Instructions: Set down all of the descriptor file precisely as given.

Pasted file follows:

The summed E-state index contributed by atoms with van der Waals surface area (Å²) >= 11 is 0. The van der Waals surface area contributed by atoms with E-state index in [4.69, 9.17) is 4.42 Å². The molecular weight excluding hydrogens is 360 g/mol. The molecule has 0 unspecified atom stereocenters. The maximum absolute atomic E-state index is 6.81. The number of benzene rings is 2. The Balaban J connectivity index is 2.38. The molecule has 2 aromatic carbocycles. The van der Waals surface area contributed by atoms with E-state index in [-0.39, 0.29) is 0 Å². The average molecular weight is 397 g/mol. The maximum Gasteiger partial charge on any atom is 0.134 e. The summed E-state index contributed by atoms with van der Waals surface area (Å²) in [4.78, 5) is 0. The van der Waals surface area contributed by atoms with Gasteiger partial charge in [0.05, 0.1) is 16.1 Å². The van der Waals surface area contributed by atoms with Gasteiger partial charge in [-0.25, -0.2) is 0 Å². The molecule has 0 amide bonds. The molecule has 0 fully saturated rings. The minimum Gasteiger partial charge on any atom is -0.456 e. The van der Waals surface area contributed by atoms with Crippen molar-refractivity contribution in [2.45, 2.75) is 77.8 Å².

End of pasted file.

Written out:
The summed E-state index contributed by atoms with van der Waals surface area (Å²) >= 11 is 0. The van der Waals surface area contributed by atoms with E-state index in [4.69, 9.17) is 4.42 Å². The molecular weight excluding hydrogens is 360 g/mol. The molecule has 0 unspecified atom stereocenters. The maximum absolute atomic E-state index is 6.81. The number of benzene rings is 2. The Balaban J connectivity index is 2.38. The molecule has 2 aromatic carbocycles. The van der Waals surface area contributed by atoms with E-state index in [-0.39, 0.29) is 0 Å². The average molecular weight is 397 g/mol. The maximum Gasteiger partial charge on any atom is 0.134 e. The summed E-state index contributed by atoms with van der Waals surface area (Å²) in [4.78, 5) is 0. The van der Waals surface area contributed by atoms with Gasteiger partial charge in [0.05, 0.1) is 16.1 Å². The van der Waals surface area contributed by atoms with Gasteiger partial charge in [-0.25, -0.2) is 0 Å². The molecule has 0 amide bonds. The molecule has 0 fully saturated rings. The minimum Gasteiger partial charge on any atom is -0.456 e. The van der Waals surface area contributed by atoms with Crippen molar-refractivity contribution in [2.45, 2.75) is 77.8 Å².